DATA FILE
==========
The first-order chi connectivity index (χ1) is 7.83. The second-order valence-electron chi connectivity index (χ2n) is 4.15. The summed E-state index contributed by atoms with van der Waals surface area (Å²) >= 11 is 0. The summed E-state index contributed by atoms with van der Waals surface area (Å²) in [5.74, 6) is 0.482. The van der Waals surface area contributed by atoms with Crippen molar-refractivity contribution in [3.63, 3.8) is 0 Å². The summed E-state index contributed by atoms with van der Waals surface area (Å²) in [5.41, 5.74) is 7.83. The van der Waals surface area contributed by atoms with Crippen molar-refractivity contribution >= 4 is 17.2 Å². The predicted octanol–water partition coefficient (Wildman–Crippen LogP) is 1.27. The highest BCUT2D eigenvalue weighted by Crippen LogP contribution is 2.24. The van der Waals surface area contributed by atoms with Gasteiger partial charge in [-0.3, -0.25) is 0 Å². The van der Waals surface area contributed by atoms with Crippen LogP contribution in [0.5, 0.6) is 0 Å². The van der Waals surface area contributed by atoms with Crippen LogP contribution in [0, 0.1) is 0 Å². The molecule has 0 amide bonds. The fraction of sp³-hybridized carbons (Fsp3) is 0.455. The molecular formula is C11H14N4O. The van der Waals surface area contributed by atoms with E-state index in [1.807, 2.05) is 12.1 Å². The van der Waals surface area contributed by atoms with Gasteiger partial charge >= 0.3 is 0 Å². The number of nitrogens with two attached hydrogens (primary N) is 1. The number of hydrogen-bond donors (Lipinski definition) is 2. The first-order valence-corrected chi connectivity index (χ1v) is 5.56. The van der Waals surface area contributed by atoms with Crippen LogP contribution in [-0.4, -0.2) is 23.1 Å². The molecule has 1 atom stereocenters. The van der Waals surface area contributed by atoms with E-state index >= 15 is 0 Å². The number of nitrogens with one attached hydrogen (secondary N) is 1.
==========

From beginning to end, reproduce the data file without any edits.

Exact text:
The first-order chi connectivity index (χ1) is 7.83. The second-order valence-electron chi connectivity index (χ2n) is 4.15. The summed E-state index contributed by atoms with van der Waals surface area (Å²) >= 11 is 0. The summed E-state index contributed by atoms with van der Waals surface area (Å²) in [5.74, 6) is 0.482. The van der Waals surface area contributed by atoms with Crippen molar-refractivity contribution in [3.63, 3.8) is 0 Å². The summed E-state index contributed by atoms with van der Waals surface area (Å²) in [5.41, 5.74) is 7.83. The van der Waals surface area contributed by atoms with Crippen molar-refractivity contribution >= 4 is 17.2 Å². The predicted octanol–water partition coefficient (Wildman–Crippen LogP) is 1.27. The highest BCUT2D eigenvalue weighted by Crippen LogP contribution is 2.24. The van der Waals surface area contributed by atoms with Gasteiger partial charge in [-0.3, -0.25) is 0 Å². The van der Waals surface area contributed by atoms with Crippen LogP contribution in [0.5, 0.6) is 0 Å². The van der Waals surface area contributed by atoms with Crippen LogP contribution in [0, 0.1) is 0 Å². The molecule has 0 amide bonds. The fraction of sp³-hybridized carbons (Fsp3) is 0.455. The molecular formula is C11H14N4O. The van der Waals surface area contributed by atoms with E-state index in [1.807, 2.05) is 12.1 Å². The van der Waals surface area contributed by atoms with Gasteiger partial charge >= 0.3 is 0 Å². The number of nitrogens with two attached hydrogens (primary N) is 1. The number of hydrogen-bond donors (Lipinski definition) is 2. The first-order valence-corrected chi connectivity index (χ1v) is 5.56. The van der Waals surface area contributed by atoms with Crippen LogP contribution in [-0.4, -0.2) is 23.1 Å². The molecule has 1 atom stereocenters. The van der Waals surface area contributed by atoms with E-state index >= 15 is 0 Å². The number of nitrogens with one attached hydrogen (secondary N) is 1.